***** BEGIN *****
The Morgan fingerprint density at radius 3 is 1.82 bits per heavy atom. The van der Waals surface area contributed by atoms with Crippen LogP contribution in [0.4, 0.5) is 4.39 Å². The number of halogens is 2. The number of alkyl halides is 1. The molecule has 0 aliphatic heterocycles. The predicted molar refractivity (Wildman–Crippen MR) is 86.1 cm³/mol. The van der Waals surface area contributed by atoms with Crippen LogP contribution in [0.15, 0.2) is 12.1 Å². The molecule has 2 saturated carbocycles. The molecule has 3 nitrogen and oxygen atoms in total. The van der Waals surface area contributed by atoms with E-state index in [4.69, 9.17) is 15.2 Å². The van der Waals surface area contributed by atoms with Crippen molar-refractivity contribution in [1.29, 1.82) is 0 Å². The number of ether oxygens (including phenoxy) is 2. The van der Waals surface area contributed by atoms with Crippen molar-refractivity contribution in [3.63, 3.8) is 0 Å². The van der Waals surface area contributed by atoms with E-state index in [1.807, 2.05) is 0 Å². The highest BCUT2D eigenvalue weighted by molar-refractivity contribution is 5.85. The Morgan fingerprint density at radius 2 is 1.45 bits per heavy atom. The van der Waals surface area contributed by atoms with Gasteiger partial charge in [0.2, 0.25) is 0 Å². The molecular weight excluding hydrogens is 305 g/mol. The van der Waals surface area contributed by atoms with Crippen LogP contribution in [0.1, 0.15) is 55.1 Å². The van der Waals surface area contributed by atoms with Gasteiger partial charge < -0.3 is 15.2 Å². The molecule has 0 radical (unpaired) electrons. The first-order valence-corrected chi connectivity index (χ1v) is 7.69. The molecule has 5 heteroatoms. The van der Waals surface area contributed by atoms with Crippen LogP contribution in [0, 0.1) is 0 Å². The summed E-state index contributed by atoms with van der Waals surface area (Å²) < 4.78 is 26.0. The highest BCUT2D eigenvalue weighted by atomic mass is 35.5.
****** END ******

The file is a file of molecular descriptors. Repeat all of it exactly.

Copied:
The Morgan fingerprint density at radius 3 is 1.82 bits per heavy atom. The van der Waals surface area contributed by atoms with Crippen LogP contribution in [0.4, 0.5) is 4.39 Å². The number of halogens is 2. The number of alkyl halides is 1. The molecule has 0 aliphatic heterocycles. The predicted molar refractivity (Wildman–Crippen MR) is 86.1 cm³/mol. The van der Waals surface area contributed by atoms with Crippen LogP contribution in [0.15, 0.2) is 12.1 Å². The molecule has 2 saturated carbocycles. The molecule has 3 nitrogen and oxygen atoms in total. The van der Waals surface area contributed by atoms with E-state index in [4.69, 9.17) is 15.2 Å². The van der Waals surface area contributed by atoms with Crippen molar-refractivity contribution in [1.29, 1.82) is 0 Å². The number of ether oxygens (including phenoxy) is 2. The van der Waals surface area contributed by atoms with Crippen molar-refractivity contribution in [3.63, 3.8) is 0 Å². The van der Waals surface area contributed by atoms with E-state index in [1.807, 2.05) is 0 Å². The highest BCUT2D eigenvalue weighted by molar-refractivity contribution is 5.85. The Morgan fingerprint density at radius 2 is 1.45 bits per heavy atom. The van der Waals surface area contributed by atoms with Gasteiger partial charge in [0.2, 0.25) is 0 Å². The molecular weight excluding hydrogens is 305 g/mol. The van der Waals surface area contributed by atoms with Crippen LogP contribution in [0.1, 0.15) is 55.1 Å². The van der Waals surface area contributed by atoms with Gasteiger partial charge < -0.3 is 15.2 Å². The molecule has 0 radical (unpaired) electrons. The first-order valence-corrected chi connectivity index (χ1v) is 7.69. The molecule has 5 heteroatoms. The van der Waals surface area contributed by atoms with Crippen LogP contribution in [0, 0.1) is 0 Å². The summed E-state index contributed by atoms with van der Waals surface area (Å²) < 4.78 is 26.0. The highest BCUT2D eigenvalue weighted by atomic mass is 35.5.